Math and science may not be your best subjects, but the world needs people who are strong in these disciplines. Advances in medicine, engineering, construction and other industries are dependent on it. Which is why a pilot program for fifth grade students at the McWane Science Center is garnering so much attention.
'If I Had a Hammer' is a mathematics application program. Students build a house large enough for the entire class to fit inside. Throughout the building process, there is a strong a focus on fractions. Fractions are the gateway to algebra, which is the gateway to the sciences.
Fifth grade students from Locust Fork Elementary took their jobs seriously. On this day, they were construction workers, under deadline to finish building a house. It was not a real house of course. But the students got a glimpse into how math applies in real life careers.
Kathy Fournier is vice president of McWane's education department. She saw a gap in their education programs.
"We've always been really strong in the science, pretty good in the engineering, and we really wanted to bring on the math and the technology side of what we're doing here at McWane so this is what we're doing in terms of bringing in more math," said Fourier.
McWane partnered with If I Had a Hammer which is an initiative that started in Nashville. Right now McWane is testing it as a pilot program with ten elementary schools across the state. Prior to getting their hands on a hammer for "the build", students spend several hours on curriculum that focuses heavily on fractions.
"That's where the kids struggle the most in class, typically in math. So we want to strengthen those skills, combine it with building this house to show them that there's a place for math."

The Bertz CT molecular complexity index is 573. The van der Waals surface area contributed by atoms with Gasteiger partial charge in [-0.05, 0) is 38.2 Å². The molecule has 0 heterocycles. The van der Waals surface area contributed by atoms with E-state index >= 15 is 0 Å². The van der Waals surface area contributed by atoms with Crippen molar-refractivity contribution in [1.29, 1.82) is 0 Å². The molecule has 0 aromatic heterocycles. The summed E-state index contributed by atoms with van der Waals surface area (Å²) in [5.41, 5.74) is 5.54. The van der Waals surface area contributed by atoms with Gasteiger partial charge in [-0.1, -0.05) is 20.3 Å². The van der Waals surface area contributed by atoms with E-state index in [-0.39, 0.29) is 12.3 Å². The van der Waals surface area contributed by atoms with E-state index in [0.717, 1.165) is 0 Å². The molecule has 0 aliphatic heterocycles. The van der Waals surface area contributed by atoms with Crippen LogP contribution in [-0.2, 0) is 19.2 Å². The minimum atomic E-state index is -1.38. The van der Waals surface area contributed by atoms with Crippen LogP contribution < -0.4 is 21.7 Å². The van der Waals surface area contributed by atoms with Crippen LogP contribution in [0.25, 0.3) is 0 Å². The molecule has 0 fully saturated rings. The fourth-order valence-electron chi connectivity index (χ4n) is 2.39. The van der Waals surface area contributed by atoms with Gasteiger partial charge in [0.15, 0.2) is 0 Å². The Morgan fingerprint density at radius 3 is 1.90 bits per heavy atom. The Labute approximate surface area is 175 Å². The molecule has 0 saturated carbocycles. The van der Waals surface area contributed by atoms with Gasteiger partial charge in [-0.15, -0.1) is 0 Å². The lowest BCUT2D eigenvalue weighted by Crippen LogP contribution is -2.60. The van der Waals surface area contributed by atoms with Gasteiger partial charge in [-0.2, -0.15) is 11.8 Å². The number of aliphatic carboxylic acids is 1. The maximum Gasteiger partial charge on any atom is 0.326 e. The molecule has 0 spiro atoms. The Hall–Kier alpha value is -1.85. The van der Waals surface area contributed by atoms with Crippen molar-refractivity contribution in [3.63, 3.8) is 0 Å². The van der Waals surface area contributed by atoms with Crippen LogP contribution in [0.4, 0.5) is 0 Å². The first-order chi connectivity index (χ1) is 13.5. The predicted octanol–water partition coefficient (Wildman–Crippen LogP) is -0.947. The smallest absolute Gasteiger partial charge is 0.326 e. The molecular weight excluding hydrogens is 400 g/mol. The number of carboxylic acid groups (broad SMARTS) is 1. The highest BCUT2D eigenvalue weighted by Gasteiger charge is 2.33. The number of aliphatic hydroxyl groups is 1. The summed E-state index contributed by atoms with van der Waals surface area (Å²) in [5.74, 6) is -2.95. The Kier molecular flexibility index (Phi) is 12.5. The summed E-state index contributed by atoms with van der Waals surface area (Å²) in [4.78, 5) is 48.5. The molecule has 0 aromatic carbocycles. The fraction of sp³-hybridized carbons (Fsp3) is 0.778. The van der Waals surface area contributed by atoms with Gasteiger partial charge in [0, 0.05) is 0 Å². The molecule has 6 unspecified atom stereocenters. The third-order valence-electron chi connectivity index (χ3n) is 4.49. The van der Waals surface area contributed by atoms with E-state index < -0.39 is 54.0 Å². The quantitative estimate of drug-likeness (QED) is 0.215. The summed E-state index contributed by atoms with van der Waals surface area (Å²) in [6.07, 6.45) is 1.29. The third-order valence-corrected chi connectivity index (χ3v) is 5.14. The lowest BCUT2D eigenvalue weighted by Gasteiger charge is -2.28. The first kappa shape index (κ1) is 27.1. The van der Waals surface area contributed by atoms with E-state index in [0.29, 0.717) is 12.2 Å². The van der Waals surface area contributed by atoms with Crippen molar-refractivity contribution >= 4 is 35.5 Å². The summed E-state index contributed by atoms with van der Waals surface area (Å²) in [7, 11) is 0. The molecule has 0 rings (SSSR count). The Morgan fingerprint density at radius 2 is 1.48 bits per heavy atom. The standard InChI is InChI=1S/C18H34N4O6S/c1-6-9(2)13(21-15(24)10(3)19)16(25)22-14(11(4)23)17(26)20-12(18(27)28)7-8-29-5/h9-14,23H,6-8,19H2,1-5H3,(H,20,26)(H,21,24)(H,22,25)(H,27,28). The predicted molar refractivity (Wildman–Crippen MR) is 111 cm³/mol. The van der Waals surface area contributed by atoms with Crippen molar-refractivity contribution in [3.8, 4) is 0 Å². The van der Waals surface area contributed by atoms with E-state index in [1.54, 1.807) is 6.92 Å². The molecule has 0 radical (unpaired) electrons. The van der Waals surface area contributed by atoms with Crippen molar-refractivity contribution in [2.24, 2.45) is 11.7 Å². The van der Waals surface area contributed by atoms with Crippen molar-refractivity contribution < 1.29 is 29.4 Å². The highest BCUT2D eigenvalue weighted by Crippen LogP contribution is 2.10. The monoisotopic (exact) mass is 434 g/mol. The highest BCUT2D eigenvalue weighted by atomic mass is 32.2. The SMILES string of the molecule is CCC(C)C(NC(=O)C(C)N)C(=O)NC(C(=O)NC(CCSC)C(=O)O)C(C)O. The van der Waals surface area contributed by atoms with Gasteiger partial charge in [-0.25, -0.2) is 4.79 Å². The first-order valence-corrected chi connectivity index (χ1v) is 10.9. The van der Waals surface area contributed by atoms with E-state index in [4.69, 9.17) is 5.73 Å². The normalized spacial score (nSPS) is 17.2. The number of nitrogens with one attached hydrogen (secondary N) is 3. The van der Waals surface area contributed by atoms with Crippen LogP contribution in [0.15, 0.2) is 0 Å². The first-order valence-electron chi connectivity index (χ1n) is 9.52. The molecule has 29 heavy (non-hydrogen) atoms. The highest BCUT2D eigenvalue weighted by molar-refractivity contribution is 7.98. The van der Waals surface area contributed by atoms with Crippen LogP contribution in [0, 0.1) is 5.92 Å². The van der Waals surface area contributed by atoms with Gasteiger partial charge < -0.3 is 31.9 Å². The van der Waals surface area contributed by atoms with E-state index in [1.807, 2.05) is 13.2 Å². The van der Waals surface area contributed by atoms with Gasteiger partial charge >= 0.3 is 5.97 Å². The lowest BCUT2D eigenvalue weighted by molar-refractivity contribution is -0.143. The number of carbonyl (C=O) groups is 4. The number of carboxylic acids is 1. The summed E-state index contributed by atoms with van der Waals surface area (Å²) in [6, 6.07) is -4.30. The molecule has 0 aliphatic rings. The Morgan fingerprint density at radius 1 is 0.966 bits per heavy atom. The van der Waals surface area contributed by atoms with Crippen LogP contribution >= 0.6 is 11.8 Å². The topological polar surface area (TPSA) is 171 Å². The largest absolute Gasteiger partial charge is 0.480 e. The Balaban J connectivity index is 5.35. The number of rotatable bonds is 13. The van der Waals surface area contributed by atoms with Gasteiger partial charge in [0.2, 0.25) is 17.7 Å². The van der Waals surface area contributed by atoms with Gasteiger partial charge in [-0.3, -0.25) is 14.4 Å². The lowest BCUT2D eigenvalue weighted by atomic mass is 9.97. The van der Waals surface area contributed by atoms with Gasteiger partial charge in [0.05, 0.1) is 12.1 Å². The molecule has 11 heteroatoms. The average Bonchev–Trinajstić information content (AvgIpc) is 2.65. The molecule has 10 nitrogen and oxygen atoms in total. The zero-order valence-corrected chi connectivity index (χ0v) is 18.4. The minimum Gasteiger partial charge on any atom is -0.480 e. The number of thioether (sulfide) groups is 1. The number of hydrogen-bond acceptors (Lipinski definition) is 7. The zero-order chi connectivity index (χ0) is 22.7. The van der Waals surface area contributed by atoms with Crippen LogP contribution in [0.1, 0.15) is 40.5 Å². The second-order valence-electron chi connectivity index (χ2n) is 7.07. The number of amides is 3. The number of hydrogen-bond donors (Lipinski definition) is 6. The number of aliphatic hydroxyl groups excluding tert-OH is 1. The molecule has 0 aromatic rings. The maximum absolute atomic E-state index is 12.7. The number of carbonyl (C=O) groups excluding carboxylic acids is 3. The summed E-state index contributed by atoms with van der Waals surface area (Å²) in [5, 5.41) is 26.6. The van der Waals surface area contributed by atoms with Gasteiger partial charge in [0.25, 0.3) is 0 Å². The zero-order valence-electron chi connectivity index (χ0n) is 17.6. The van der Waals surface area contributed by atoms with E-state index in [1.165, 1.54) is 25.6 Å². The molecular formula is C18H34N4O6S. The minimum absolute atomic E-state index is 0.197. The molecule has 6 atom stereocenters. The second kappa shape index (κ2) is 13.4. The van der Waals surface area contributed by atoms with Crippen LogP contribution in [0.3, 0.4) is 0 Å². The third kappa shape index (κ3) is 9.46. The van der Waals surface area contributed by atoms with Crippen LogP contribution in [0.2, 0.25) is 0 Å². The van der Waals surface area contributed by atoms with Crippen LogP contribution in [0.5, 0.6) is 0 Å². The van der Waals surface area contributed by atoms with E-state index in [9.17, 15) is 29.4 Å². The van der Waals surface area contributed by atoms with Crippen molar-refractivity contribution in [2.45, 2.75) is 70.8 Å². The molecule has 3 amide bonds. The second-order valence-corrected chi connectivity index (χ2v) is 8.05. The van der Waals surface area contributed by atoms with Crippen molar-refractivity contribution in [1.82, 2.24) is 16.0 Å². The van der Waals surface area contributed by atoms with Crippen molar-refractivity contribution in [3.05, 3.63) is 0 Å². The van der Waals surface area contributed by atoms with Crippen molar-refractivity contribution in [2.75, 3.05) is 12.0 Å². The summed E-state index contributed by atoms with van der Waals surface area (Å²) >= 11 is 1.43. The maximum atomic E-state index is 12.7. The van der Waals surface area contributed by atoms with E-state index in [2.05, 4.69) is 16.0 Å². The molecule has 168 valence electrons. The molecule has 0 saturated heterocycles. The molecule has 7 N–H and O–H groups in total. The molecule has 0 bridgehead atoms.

The program goes hand in hand with the Alabama Math Science and Technology Initiative. Director, Steve Ricks, says AMSTI serves in a supportive role for the program; even providing education specialists to help teachers with the curriculum prior to the build. And while the program is just a pilot, Ricks says he would like to see it as a permanent addition at McWane.
Math teacher, Deborah Hill , agrees.
"Actually doing math and science is what we're trying to get our students to do. We need to get them to see the value of that. It's not jut paper and pencil math anymore," said Hill.
When the house was complete the students pride and excitement were evident. Not only had they built their house, they applied lessons learned in class to do it.
Perhaps fifth grader Austin McMurry summed it up best.
"It's a lot of fun and all you need to know is perimeter and area."